RFR (S): 7196277: JSR 292: Two jck/runtime tests crash on java.lang.invoke.MethodHandle.invokeExact

John Rose john.r.rose at oracle.com
Thu May 2 20:01:42 PDT 2013

On May 2, 2013, at 7:32 PM, Vladimir Kozlov <vladimir.kozlov at oracle.com> wrote:

> The exception is then caught and forwarded on the return from lookup() call and before the call to a native function.

Here are some interesting points of JVM trivia which relates to the unusual control flow in this code:

JVMS 5.4.3 says, "If an attempt by the Java virtual machine to resolve a symbolic reference fails because an error is thrown that is an instance of LinkageError (or a subclass), then subsequent attempts to resolve the reference always fail with the same error that was thrown as a result of the initial resolution attempt."

In other words, for each symbolic reference you get just one chance to resolve it successfully.  If it fails to resolve, you throw the same error every time in the future.  (This means you need a failure record somewhere in the JVM.)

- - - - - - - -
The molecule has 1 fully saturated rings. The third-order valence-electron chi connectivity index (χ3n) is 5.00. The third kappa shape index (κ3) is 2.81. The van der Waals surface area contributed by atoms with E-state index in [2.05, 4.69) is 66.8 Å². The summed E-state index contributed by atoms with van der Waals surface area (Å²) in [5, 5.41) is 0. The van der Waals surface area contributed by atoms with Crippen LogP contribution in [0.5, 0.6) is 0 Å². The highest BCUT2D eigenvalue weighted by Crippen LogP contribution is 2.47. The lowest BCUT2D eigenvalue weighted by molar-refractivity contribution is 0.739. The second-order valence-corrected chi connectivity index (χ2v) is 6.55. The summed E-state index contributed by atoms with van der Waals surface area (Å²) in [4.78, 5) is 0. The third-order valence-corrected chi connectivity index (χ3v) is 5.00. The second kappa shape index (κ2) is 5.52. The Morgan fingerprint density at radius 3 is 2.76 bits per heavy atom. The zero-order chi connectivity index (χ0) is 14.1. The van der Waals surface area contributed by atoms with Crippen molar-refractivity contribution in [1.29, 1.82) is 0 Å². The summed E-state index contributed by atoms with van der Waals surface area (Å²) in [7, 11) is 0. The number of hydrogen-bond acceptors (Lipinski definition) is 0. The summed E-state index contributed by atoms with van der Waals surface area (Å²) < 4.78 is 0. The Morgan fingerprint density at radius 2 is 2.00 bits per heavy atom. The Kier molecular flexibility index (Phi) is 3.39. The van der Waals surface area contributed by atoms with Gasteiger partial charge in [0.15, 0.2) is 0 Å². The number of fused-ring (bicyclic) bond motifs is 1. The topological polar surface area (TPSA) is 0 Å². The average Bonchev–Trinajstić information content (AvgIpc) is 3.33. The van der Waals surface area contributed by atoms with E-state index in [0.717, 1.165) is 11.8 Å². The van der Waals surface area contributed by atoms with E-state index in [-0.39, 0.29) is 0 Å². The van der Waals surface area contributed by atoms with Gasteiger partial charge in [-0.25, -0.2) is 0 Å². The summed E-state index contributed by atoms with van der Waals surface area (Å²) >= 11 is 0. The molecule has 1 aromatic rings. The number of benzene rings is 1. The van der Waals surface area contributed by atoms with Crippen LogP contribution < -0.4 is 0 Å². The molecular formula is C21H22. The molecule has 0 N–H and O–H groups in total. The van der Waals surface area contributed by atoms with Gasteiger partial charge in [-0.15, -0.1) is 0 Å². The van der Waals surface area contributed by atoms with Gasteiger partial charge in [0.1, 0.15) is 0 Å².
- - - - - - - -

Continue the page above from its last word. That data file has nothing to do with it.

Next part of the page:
Since UnsatisfiedLinkError is a subclass of LinkageError, you might think this rule applies.  But it doesn't.  When you resolve a native call site, you succeed if you get access to the Java side of the native method.  A subsequent operation, at runtime not link time, determines whether the call into native code succeeds.

The JVMS says this for the invoke instructions, under Runtime Exceptions (not Linking Exceptions):  "Otherwise, if the selected method is native and the code that implements the method cannot be bound, invokespecial throws an UnsatisfiedLinkError."  The placement of this language implies that the UnsatisfiedLinkError can be repeated.  It can even go away, if somebody does a System.loadLibrary call that happens to supply the right native entry point (or so I think).  JNI supplies a way to unload native methods also, so a bound native method can apparently change state between ULE-throwing and normal function any number of times.

In any case, this is why there is a funny extra degree of freedom, and an extra binding pass, in the JVM for the native function binding of a Java native method.

— John
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